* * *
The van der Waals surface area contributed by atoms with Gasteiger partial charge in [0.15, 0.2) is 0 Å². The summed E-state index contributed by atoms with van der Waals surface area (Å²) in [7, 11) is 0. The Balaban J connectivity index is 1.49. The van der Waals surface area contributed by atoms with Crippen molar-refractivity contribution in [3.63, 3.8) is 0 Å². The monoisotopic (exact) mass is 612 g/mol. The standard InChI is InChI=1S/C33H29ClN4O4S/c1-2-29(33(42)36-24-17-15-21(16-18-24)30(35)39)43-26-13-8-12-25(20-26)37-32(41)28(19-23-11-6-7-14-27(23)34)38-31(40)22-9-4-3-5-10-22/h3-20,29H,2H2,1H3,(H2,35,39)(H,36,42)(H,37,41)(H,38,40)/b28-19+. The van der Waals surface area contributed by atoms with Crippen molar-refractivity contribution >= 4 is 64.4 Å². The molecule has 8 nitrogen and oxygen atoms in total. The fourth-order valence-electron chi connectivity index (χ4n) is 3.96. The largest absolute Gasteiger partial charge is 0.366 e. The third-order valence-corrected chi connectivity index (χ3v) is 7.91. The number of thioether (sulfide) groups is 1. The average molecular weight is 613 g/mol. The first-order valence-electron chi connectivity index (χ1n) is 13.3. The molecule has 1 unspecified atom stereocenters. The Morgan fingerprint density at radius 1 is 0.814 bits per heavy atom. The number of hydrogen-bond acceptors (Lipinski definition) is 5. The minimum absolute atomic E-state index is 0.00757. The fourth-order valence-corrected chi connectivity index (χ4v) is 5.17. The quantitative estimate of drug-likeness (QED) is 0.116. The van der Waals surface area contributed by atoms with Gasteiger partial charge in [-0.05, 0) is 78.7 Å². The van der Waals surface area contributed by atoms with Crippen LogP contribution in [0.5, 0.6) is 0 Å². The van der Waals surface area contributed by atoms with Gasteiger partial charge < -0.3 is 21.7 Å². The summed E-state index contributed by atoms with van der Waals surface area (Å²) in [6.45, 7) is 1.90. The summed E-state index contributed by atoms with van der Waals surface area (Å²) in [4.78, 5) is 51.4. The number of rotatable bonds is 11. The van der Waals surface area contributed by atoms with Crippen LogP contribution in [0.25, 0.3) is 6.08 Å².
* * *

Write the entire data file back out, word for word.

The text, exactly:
The van der Waals surface area contributed by atoms with Gasteiger partial charge in [0.15, 0.2) is 0 Å². The summed E-state index contributed by atoms with van der Waals surface area (Å²) in [7, 11) is 0. The Balaban J connectivity index is 1.49. The van der Waals surface area contributed by atoms with Crippen molar-refractivity contribution in [3.63, 3.8) is 0 Å². The monoisotopic (exact) mass is 612 g/mol. The standard InChI is InChI=1S/C33H29ClN4O4S/c1-2-29(33(42)36-24-17-15-21(16-18-24)30(35)39)43-26-13-8-12-25(20-26)37-32(41)28(19-23-11-6-7-14-27(23)34)38-31(40)22-9-4-3-5-10-22/h3-20,29H,2H2,1H3,(H2,35,39)(H,36,42)(H,37,41)(H,38,40)/b28-19+. The van der Waals surface area contributed by atoms with Crippen molar-refractivity contribution >= 4 is 64.4 Å². The molecule has 8 nitrogen and oxygen atoms in total. The fourth-order valence-electron chi connectivity index (χ4n) is 3.96. The largest absolute Gasteiger partial charge is 0.366 e. The third-order valence-corrected chi connectivity index (χ3v) is 7.91. The number of thioether (sulfide) groups is 1. The average molecular weight is 613 g/mol. The first-order valence-electron chi connectivity index (χ1n) is 13.3. The molecule has 1 unspecified atom stereocenters. The Morgan fingerprint density at radius 1 is 0.814 bits per heavy atom. The number of hydrogen-bond acceptors (Lipinski definition) is 5. The minimum absolute atomic E-state index is 0.00757. The fourth-order valence-corrected chi connectivity index (χ4v) is 5.17. The quantitative estimate of drug-likeness (QED) is 0.116. The van der Waals surface area contributed by atoms with Gasteiger partial charge in [-0.05, 0) is 78.7 Å². The van der Waals surface area contributed by atoms with Crippen LogP contribution in [0.5, 0.6) is 0 Å². The van der Waals surface area contributed by atoms with Gasteiger partial charge < -0.3 is 21.7 Å². The summed E-state index contributed by atoms with van der Waals surface area (Å²) in [6.45, 7) is 1.90. The summed E-state index contributed by atoms with van der Waals surface area (Å²) in [4.78, 5) is 51.4. The number of rotatable bonds is 11. The van der Waals surface area contributed by atoms with Crippen LogP contribution in [0.25, 0.3) is 6.08 Å².